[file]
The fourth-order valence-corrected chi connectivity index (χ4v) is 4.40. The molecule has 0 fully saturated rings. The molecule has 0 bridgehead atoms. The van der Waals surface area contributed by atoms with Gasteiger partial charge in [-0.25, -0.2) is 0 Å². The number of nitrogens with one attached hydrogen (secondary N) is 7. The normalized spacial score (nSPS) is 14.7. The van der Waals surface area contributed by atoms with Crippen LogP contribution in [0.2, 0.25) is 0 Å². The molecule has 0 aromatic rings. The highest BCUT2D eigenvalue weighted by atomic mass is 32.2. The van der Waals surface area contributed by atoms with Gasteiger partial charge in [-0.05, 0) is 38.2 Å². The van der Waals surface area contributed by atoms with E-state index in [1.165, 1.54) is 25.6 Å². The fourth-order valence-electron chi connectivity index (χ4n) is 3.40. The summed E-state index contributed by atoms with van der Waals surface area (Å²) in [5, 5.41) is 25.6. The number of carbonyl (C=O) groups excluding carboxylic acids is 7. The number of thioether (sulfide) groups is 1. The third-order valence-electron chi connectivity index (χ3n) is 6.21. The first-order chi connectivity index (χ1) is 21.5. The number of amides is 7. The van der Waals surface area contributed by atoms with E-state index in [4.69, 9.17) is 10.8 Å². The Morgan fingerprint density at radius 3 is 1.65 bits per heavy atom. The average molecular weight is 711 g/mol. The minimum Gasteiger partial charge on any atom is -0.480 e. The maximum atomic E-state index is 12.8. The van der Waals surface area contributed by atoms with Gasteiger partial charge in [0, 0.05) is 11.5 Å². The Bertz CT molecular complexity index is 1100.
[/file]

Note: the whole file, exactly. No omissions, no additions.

The fourth-order valence-corrected chi connectivity index (χ4v) is 4.40. The molecule has 0 fully saturated rings. The molecule has 0 bridgehead atoms. The van der Waals surface area contributed by atoms with Gasteiger partial charge in [-0.25, -0.2) is 0 Å². The number of nitrogens with one attached hydrogen (secondary N) is 7. The normalized spacial score (nSPS) is 14.7. The van der Waals surface area contributed by atoms with Crippen LogP contribution in [0.2, 0.25) is 0 Å². The molecule has 0 aromatic rings. The highest BCUT2D eigenvalue weighted by atomic mass is 32.2. The van der Waals surface area contributed by atoms with Gasteiger partial charge in [-0.05, 0) is 38.2 Å². The van der Waals surface area contributed by atoms with E-state index in [1.165, 1.54) is 25.6 Å². The fourth-order valence-electron chi connectivity index (χ4n) is 3.40. The summed E-state index contributed by atoms with van der Waals surface area (Å²) in [5, 5.41) is 25.6. The number of carbonyl (C=O) groups excluding carboxylic acids is 7. The number of thioether (sulfide) groups is 1. The third-order valence-electron chi connectivity index (χ3n) is 6.21. The first-order chi connectivity index (χ1) is 21.5. The number of amides is 7. The van der Waals surface area contributed by atoms with E-state index in [4.69, 9.17) is 10.8 Å². The Morgan fingerprint density at radius 3 is 1.65 bits per heavy atom. The average molecular weight is 711 g/mol. The minimum Gasteiger partial charge on any atom is -0.480 e. The maximum atomic E-state index is 12.8. The van der Waals surface area contributed by atoms with Gasteiger partial charge in [0, 0.05) is 11.5 Å². The Bertz CT molecular complexity index is 1100.